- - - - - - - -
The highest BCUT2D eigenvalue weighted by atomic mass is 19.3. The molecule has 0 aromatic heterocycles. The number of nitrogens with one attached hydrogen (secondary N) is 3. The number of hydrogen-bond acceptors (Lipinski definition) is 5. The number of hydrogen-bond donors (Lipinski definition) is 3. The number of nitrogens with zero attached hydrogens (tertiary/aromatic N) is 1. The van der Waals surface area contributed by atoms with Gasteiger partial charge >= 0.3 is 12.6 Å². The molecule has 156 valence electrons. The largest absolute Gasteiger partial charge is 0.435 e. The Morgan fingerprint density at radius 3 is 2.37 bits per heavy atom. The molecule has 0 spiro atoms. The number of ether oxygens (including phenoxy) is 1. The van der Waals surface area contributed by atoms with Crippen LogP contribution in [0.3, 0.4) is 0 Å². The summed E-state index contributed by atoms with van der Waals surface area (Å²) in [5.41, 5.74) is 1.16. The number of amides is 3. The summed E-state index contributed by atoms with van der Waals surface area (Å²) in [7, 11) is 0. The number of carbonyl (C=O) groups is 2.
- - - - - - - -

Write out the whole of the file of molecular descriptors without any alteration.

The highest BCUT2D eigenvalue weighted by atomic mass is 19.3. The molecule has 0 aromatic heterocycles. The number of nitrogens with one attached hydrogen (secondary N) is 3. The number of hydrogen-bond acceptors (Lipinski definition) is 5. The number of hydrogen-bond donors (Lipinski definition) is 3. The number of nitrogens with zero attached hydrogens (tertiary/aromatic N) is 1. The van der Waals surface area contributed by atoms with Gasteiger partial charge >= 0.3 is 12.6 Å². The molecule has 156 valence electrons. The largest absolute Gasteiger partial charge is 0.435 e. The Morgan fingerprint density at radius 3 is 2.37 bits per heavy atom. The molecule has 0 spiro atoms. The number of ether oxygens (including phenoxy) is 1. The van der Waals surface area contributed by atoms with Crippen LogP contribution in [0.3, 0.4) is 0 Å². The summed E-state index contributed by atoms with van der Waals surface area (Å²) in [5.41, 5.74) is 1.16. The number of amides is 3. The summed E-state index contributed by atoms with van der Waals surface area (Å²) in [7, 11) is 0. The number of carbonyl (C=O) groups is 2.